"The Hospital Group do not want any decisions taken at Portlaoise to impact negatively on any of our hospitals who are already extremely busy. This is why the proposals consider existing capacity challenges. The Department of Health bed capacity report is also a welcomed development and will inform future planning need," said the statement.
Remarking on the need for further consultation, Dr O’Reilly said: “It is recognised equally that further consultation and engagement is required so all interested parties can really understand the complexities of what is being proposed.
"This plan was thoroughly considered, reviewed and analysed to ensure that the final draft puts forward what we believe to be the best and most appropriate plan for the long-term sustainability of MRPH, and in the best interests of patients and the community.
"We welcome the Minister prioritising the review of our proposal and giving a clear commitment to have a clear position on Portlaoise Hospital.”
Projected investment across DMHG (2018 – 2022)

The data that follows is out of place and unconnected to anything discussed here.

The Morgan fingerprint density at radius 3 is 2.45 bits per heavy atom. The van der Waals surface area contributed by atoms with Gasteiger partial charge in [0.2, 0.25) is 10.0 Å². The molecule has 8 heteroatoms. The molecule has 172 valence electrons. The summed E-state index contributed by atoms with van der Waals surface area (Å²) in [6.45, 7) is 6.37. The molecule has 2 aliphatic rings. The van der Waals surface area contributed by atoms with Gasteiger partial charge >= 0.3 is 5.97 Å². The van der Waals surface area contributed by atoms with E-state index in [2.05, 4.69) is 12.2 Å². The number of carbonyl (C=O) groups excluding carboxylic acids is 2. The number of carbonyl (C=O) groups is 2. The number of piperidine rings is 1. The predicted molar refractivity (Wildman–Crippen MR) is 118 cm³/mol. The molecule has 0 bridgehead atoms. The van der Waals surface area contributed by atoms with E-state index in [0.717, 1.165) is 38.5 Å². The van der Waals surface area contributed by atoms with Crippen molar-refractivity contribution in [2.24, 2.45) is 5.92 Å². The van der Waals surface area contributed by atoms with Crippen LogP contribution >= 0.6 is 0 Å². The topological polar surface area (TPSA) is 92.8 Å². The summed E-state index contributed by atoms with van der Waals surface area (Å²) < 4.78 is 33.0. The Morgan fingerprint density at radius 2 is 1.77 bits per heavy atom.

The DMHG prioritised a number of capital developments required immediately for capacity growth and critical care. These include investment in:
Midland Regional Hospital Portlaoise (Up to €20 million) to expand outpatient and elective medical, surgical, obstetrical and paediatric services;
Coombe Women and Infants University Hospital (€20.5 million) replacement of ageing theatres and delivery suites and inpatient capacity expanded;
Tallaght Hospital (€15 million) plans for a larger critical care unit;
Naas General Hospital (€18 million) for expanded elective and day care services; and
Midland Regional Hospital Tullamore €40 million projected to increase capacity at the hospital.